If you don't already love oats, we understand the hesitation. If you eat them on their own, they're kind of bland and uninteresting. Those little microwavable packets do not do oats justice. Looking to dress up your oats? Add plenty of other ingredients, like fruit, brown sugar, agave syrup, nut butter, cinnamon, or whatever else sounds good to you. And don't assume that you have to stick to the sweet end of the spectrum — some people prefer savory breakfast. There are plenty of savory oatmeal recipes on the internet, but you can always get creative and try coming up with your own. Whatever you do, don't forget to pick up some oats!


One of the most fillings foods you can find at the grocery store — and therefore one of the most cost-effective — are potatoes. They are high in calories and carbs, but that doesn't mean you have to eliminate them from a healthy diet. Rather, it just means that they should be consumed in moderation. Healthline even explains that potatoes offer a wide variety of health benefits. Not only are they full of nutrients we need to survive, but they also boast plenty of antioxidants and the ability to help your digestive system due to their resistant start. And if you're on a gluten-free diet? They're the natural pasta replacement you've been looking for.

We love potatoes from a budget viewpoint because they're cheap — you can get a huge bag of them for just a few bucks, sometimes less. If you keep them in a cool, dark space, they'll last a long time. And since they're so filling, you don't have to add many potatoes to your diet to sate your appetite. With so many delicious potato possibilities — fries! hashbrowns! latkes! — there's no reason not to have some on hand.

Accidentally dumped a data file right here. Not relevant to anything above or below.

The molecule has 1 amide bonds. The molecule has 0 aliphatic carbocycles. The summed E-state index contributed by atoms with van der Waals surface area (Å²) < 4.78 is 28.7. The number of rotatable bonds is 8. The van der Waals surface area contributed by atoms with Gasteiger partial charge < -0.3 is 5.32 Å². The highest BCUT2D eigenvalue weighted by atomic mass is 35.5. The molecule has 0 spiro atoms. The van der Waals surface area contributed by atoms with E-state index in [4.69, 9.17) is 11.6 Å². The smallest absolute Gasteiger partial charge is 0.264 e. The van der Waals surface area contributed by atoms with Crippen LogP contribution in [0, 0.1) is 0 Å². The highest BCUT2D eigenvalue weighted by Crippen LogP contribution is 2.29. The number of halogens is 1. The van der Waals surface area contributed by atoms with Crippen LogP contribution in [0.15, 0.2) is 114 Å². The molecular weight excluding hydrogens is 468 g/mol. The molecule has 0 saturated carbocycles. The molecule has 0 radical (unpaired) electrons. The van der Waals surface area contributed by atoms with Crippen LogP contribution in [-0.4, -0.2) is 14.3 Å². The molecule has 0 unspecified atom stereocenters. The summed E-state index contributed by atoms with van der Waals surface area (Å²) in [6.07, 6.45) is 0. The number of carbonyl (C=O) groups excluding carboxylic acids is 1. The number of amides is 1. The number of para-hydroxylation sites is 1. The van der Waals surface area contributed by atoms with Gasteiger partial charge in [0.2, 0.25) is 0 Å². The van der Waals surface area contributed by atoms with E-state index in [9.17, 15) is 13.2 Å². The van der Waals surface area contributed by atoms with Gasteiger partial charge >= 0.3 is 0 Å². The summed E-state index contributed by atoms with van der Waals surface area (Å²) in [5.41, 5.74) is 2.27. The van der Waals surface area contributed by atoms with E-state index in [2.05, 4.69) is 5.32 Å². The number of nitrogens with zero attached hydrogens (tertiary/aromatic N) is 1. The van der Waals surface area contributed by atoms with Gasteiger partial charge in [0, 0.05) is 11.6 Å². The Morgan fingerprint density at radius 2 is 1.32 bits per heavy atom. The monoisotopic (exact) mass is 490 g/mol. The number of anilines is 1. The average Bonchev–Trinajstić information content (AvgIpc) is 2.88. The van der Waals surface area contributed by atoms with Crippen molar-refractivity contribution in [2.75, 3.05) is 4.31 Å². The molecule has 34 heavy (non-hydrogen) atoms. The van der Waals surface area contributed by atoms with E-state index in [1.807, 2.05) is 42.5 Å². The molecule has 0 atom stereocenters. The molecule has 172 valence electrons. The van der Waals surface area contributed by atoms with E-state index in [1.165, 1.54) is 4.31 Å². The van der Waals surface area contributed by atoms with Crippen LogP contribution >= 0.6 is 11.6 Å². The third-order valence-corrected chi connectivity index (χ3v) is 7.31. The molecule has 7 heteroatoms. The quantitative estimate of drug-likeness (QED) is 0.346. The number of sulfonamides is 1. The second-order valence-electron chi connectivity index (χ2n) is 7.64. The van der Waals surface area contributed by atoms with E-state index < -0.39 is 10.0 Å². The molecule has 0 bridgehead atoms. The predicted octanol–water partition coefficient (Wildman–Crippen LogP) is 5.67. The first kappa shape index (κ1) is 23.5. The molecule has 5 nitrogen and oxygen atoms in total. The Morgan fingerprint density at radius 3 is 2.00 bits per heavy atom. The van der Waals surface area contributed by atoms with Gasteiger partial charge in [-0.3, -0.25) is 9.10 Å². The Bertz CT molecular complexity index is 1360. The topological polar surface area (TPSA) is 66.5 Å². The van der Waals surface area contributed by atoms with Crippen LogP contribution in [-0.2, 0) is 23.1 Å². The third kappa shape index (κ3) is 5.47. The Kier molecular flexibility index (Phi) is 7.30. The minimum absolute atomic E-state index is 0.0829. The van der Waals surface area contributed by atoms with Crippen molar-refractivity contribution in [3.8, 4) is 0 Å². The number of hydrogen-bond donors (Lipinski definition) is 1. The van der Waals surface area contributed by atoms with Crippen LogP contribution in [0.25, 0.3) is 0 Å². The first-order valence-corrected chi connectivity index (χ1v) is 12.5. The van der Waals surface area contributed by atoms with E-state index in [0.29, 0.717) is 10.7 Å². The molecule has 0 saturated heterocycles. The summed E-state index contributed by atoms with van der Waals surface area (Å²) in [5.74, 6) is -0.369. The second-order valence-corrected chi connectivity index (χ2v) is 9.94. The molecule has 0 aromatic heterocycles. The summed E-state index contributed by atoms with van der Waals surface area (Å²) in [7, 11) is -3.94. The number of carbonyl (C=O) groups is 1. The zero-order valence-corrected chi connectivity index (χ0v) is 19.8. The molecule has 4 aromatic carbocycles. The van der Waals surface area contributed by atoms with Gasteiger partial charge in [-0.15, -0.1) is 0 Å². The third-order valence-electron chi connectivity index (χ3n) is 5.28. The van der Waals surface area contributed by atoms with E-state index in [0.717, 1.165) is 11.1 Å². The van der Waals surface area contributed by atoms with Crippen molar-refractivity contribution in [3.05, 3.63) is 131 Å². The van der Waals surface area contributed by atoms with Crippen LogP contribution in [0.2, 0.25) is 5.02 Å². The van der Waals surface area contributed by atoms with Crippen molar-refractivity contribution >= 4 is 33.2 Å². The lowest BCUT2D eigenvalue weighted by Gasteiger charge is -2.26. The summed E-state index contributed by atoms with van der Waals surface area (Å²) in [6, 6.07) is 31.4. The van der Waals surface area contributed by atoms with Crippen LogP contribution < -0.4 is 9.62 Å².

Rotisserie chicken

We know a rotisserie chicken isn't in every shopper's budget, especially if you're really trying to cut back on your spending. But time is money, and if you're trying to save it so you can focus on other things, a rotisserie chicken is the way to go. You may be surprised at how much meat comes off a rotisserie chicken, but you can stretch it for several meals by including it in soups, salads, sandwiches, and whatever else you whip up. And since you don't even have to spend time cooking it, you can grab it on your way home from work and have dinner and the next day's lunch planned with minimal prep work.